With regards to the multiple static return buffer technique most recently posted by John Winters, firstname.lastname@example.org wrote:
> I think that technique is awful because it adds unnecessary "cute" code,
> uses up 200 bytes of static data, introduces something you need to
> document (the fact that buffers returned by the function eventually will
> get over-written), and introduces bugs (caused by the above time-bomb
> combined with failure to read or remember this documentation), all in a
> dubious effort to save someone the hassle of allocating a buffer on the
> stack and passing a pointer to this buffer to the function.
> Sorry, but this thread has made me cringe. I can't stand to see people
> turn a simple function into a complicated "system" for no reason. This
> kind of coding leads to byzantine structures that make the person you
> hand your code off to want to drink too much.
It all depends. In many circumstances, I'd agree with you completely that gratuitous complexity or cleverness serves only to stroke the original coder's ego and to make everyone else's lives miserable. But not always.
Software engineering is all about managing complexity. If you've got complexity spread out all over the place, sort of like the pink sludge in The Cat In The Hat Comes Back, you've got problems. And if you or Little Cat Z can figure out a way to sweep at least some of the complexity off into one little corner, so that you can ignore it except when you have occasion to venture into that corner, then that's a good thing.
I'm lazy. I like simple code, that's easy to understand and that writes itself. But I will occasionally bend 'way over backwards, and toil away an entire day writing some miserably complicated, excessively general function, if that function will then serve as a workhorse which I can punt all the hard work to from the rest of the program, such that the rest of the program becomes pleasantly, falling-off-a-log easy to write.
In C, at least, returning strings from functions can be a little bit hard, and any technique for doing so is more complex than it is to return a simple, non-aggregate value. When you're specifying any functional interface, it's often a delicate question how much of the work you should have the function do and how much you should require the caller to do. It's not enough that the specification be correct and complete; if it's too cumbersome to use, or makes the caller do too much work, then the would-be caller may get discouraged, and decide that it's too much trouble to call the function after all, such that the benefit of having the function is at least partially lost. The tradeoffs can be subtle, and can depend on many things, but it's certainly not possible to (in this case) declare unilaterally either that the caller should always allocate space for the string result, or that the function should always allocate it. Different situations may require different approaches (at least for best results).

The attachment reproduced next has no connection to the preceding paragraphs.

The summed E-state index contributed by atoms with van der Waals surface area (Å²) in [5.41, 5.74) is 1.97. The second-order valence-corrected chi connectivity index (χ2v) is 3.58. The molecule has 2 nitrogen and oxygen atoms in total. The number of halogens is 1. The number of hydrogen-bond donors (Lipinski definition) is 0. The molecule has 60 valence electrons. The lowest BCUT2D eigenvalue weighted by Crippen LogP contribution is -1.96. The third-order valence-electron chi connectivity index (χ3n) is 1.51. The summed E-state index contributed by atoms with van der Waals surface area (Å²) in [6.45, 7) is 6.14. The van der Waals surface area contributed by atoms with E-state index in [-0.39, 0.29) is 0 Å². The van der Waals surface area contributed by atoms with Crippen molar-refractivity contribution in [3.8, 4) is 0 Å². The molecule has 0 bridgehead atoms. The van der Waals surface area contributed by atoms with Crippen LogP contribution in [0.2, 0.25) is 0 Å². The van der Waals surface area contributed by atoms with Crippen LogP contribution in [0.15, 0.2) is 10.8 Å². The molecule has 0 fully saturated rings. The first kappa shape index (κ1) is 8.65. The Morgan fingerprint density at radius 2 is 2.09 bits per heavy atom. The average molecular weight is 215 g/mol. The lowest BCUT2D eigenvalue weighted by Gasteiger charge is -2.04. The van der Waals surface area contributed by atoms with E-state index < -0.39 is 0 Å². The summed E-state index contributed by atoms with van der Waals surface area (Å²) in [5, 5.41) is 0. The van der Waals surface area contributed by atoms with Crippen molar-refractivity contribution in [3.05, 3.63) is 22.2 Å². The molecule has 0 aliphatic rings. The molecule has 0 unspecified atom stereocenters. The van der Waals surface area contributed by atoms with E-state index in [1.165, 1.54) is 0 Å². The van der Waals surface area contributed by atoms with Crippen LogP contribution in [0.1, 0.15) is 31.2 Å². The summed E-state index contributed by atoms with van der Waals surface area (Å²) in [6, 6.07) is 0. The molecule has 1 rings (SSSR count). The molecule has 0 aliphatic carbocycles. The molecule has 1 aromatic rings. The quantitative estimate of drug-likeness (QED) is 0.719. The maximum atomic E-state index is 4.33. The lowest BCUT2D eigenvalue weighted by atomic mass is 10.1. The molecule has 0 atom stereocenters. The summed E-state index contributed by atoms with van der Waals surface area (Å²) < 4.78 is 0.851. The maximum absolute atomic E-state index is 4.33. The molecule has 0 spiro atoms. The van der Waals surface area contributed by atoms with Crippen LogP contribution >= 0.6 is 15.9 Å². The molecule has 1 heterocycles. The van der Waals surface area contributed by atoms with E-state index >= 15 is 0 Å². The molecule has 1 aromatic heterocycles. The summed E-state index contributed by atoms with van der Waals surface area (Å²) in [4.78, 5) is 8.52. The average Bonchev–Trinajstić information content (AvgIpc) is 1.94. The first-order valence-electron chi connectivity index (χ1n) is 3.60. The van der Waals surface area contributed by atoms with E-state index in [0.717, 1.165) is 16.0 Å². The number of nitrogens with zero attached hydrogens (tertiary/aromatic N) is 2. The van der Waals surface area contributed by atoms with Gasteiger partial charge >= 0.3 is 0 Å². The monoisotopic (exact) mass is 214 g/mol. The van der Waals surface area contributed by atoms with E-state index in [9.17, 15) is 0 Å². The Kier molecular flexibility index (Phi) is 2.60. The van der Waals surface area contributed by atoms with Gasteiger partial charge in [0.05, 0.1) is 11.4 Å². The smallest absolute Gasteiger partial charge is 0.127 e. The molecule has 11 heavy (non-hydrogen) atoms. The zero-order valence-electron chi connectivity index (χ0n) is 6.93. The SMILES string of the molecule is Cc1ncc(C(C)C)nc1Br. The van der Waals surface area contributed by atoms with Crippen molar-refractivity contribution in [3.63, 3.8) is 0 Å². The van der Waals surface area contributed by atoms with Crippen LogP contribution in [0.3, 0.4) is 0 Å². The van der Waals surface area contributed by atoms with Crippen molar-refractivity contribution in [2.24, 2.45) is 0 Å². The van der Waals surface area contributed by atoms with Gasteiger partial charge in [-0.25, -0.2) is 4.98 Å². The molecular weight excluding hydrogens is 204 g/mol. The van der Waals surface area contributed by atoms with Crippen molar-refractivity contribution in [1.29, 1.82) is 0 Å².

The multiple static return buffer technique certainly isn't a panacea. John wasn't advocating using it all of the time, and although it's a technique I like a lot, I hardly ever find myself actually using it, either. But once in a while, the tradeoffs are such that it is quite attractive and (I believe) appropriate.
Some time ago, I wrote a long article discussing some of the options for returning strings and other aggregates, and their relative merits and applicability. I was going to mount a search for it, but then last night, in a directory and on a machine where I wouldn't even have looked, I came across a copy (as it happens, while looking for directories to clean up to save some disk space). Here it is.
[Well, there it was, but an hour later I found another one...]
From: email@example.com (Steve Summit)
Subject: Re: function that returns string [repost]
Date: 23 Jun 1997 22:15:07 GMT
X-Original-Date: 18 Jun 1997 18:53:06 GMT
In article <firstname.lastname@example.org>, I wrote:
> Some time ago, I wrote a long article discussing some of the
> options for returning strings and other aggregates, and their
> relative merits and applicability. I was going to mount a search
> for it, but then last night, in a directory and on a machine
> where I wouldn't even have looked, I came across a copy (as it
> happens, while looking for directories to clean up to save some
> disk space).
And I was so pleased at having done so that I neglected to follow through on this nagging feeling I had that the article I'd just found didn't do as much discussing of tradeoffs and relative merits as the one I remembered. Then, when I went to put the one I'd just found in the directory where it belonged, sure enough, there was another file there (of exactly the same name; determinism strikes again) containing this article (which I have edited lightly for this posting).